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Fight fraud by updating credit card terminals

techtuesdaymillerSeventy-five percent of companies experienced payments fraud in 2016, and half said the number of attacks increased over 2015. But new industry standards and updated payment terminals technology can help protect businesses—only if they take much-needed action.

Today, businesses of every size rely on payments technology to transact and engage with customers. To get the best performance and to protect customers and sales, it is critical that software is always updated and compliant with security standards that deter fraud. SHA-2, the most current industry standard for payment encryption, is the best-available protection for the safety and security of credit card transactions.

Not only is it recommended; soon it will be mandatory.

Currently, only about 40 percent of merchants are using SHA-2, and the remainder have until December to convert to the new technology. Another important deadline is looming right on its heels, when merchants also will need to upgrade to TLS 1.2 next June.

These deadlines are set by the global PCI Security Standards Council. Merchants who don’t comply risk losing out on sales because payment processors will no longer accept payments using non-compliant encryption technologies. But it is important to know that to avoid disruptions, payments providers have earlier deadlines to ensure compliance and to get merchants ready ahead of the Holiday shopping season—for Chase customers, that deadline is Sept. 30.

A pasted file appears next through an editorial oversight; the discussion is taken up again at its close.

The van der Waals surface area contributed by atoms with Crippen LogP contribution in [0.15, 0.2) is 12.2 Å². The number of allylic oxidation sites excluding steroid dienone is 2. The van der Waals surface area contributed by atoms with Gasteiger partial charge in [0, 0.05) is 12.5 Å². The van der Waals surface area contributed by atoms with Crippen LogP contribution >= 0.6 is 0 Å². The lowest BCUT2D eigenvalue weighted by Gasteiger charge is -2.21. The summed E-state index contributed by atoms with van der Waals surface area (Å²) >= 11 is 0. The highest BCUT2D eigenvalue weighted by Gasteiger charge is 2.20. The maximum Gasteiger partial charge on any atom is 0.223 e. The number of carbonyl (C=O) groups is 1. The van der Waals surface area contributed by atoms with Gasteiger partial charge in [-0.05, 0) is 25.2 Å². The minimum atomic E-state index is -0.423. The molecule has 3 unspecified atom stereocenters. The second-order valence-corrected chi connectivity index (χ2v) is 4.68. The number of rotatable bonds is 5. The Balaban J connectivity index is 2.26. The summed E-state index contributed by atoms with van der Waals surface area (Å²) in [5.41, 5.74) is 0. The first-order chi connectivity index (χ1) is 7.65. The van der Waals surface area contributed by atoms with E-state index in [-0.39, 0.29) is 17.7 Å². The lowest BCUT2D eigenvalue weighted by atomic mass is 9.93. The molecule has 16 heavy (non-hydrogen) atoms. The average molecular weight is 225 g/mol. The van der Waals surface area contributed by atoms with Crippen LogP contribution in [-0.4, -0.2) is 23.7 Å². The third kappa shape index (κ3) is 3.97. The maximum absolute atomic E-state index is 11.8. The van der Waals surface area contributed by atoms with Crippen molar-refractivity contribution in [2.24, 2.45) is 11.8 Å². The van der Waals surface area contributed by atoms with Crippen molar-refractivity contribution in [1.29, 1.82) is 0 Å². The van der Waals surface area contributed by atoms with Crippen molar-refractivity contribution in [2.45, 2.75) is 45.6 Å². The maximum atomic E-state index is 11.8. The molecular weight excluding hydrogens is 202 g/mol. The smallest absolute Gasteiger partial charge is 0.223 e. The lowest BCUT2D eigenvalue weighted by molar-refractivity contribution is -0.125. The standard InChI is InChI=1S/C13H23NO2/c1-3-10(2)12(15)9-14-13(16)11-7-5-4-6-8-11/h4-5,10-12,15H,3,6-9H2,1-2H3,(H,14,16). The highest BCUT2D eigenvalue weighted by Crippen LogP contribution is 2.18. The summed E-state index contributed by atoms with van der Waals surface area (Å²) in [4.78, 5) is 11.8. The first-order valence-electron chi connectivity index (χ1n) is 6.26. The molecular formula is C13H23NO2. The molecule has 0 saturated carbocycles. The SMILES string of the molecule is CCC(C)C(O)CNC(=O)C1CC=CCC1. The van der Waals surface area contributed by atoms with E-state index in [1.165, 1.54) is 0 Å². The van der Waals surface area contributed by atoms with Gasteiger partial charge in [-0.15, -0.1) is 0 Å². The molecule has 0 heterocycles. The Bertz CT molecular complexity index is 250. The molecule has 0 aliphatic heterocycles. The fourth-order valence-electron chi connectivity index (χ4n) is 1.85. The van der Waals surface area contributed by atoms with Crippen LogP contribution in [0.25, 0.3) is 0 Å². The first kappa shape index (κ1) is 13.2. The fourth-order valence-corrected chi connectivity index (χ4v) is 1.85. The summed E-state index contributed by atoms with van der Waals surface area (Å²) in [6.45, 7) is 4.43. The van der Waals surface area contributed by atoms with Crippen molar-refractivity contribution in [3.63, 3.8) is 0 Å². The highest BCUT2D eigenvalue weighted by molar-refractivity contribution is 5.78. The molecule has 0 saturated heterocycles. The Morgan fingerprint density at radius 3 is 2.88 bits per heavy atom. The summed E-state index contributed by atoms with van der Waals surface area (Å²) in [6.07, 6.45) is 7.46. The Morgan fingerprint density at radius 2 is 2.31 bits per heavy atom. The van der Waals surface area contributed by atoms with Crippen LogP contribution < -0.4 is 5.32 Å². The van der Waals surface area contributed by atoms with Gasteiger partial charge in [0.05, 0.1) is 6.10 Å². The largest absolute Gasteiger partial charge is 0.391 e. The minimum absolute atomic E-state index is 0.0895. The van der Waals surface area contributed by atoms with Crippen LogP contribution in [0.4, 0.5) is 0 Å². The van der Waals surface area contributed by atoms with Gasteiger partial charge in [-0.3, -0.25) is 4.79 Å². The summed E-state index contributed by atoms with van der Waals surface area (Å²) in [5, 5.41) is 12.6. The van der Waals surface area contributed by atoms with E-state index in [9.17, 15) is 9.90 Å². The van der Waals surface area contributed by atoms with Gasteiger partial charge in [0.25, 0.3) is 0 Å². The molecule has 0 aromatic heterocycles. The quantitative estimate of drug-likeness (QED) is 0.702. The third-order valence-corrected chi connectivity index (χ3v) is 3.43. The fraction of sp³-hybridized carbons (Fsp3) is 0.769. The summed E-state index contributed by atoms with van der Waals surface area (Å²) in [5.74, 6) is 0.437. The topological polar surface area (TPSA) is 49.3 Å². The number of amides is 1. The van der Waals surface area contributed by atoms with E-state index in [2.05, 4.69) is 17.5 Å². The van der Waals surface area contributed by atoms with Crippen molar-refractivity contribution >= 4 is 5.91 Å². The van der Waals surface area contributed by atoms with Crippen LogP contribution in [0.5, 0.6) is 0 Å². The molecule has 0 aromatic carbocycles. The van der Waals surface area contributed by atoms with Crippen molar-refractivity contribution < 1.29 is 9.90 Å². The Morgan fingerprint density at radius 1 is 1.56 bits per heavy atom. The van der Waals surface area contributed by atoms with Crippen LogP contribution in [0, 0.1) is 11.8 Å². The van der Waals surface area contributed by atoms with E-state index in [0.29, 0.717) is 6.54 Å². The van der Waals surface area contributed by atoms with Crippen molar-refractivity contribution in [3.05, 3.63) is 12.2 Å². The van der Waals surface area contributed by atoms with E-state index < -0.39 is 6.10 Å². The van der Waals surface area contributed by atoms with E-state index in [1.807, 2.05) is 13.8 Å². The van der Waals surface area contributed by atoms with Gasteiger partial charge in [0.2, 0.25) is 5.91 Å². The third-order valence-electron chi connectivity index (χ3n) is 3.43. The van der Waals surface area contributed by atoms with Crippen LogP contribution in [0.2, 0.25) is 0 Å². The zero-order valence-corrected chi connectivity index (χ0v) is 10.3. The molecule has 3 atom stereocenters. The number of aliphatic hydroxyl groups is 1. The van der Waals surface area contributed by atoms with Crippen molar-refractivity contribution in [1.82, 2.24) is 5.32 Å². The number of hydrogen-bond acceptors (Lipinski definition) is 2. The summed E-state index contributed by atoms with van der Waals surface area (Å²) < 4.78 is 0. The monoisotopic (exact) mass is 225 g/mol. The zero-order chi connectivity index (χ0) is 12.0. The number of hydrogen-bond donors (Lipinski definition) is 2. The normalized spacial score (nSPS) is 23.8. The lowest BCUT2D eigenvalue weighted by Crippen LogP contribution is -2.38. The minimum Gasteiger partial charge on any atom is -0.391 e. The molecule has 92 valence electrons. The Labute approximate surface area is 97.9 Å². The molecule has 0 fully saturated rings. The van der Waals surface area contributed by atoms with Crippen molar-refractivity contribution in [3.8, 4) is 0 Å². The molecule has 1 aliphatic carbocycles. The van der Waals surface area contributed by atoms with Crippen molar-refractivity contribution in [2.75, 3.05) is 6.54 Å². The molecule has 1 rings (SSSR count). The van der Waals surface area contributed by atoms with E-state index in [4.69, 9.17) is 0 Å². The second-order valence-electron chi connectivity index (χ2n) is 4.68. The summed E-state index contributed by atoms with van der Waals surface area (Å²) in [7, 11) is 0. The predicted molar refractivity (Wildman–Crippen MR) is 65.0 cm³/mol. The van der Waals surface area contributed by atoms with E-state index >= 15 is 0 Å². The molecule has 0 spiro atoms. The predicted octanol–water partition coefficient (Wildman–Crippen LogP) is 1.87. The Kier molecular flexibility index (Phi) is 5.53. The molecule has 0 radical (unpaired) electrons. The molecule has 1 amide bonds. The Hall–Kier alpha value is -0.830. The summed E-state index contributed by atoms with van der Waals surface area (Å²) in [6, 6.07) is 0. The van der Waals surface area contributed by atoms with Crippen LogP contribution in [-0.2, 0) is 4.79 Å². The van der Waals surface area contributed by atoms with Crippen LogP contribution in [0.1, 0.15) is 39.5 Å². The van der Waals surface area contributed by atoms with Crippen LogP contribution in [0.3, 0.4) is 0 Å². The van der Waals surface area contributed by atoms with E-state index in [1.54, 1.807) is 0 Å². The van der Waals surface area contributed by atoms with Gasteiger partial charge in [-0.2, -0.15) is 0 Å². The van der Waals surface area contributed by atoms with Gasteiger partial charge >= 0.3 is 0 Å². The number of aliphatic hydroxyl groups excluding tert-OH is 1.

What it means

To better understand what this means, let’s break down these acronyms and tech speak: EMV, or chip card technology, encrypts credit and debit card data from the cardholder during a transaction. It takes a little longer to process the transaction, but the benefit is that fraudsters have a harder time replicating the technology.

SHA-2 is the latest internet communication protocol that provides better encryption of information over the internet. This prevents fraudsters from intercepting data as it’s passed over the web.

TLS protocol stands for “transfer layer security” and is an industry standard designed to protect the privacy of information communicated over the Internet.

Fortunately, for most small businesses and other merchants who have recently updated their payments terminals to comply with other recent PCI requirements, the upgrade should be simple.

But those who fail to comply will likely face business disruptions, including the inability to process transactions as payment processors comply with the required updates.

Assess, take action

To help businesses navigate this important change, here are important recommendations to assess next steps:

  • Are you EMV ready? Merchants with standalone POS terminals that are EMV ready are most likely in good shape for a simple upgrade to comply with SHA-2. To makes sure your software is up to date, check with your payments provider.
  • Still swiping cards? Any business who has not updated to EMV will likely need to start by upgrading their equipment to a “smart terminal.” The good news is that those terminals are the most secure available, and can also accept all types of payments – magstripe, chip cards, mobile payments, and more. This feature adds convenience and flexibility for all types of customer payment options – and that can win a business new customers, like those who exclusively use mobile payments.
  • Unsure? For businesses needing help figuring out what to do, it is best to contact your payment provider with questions.

With the impending deadline top of mind, it also is a great opportunity for businesses to review fraud prevention practices in every aspect of their organization.

Fraud may never be completely stopped. But to drive it away from your business, the time to act is now. Your customers, and your bottom line, will be the better for it.

Laura Miller is the president, small business of Chase Merchant Services at JPMorgan Chase.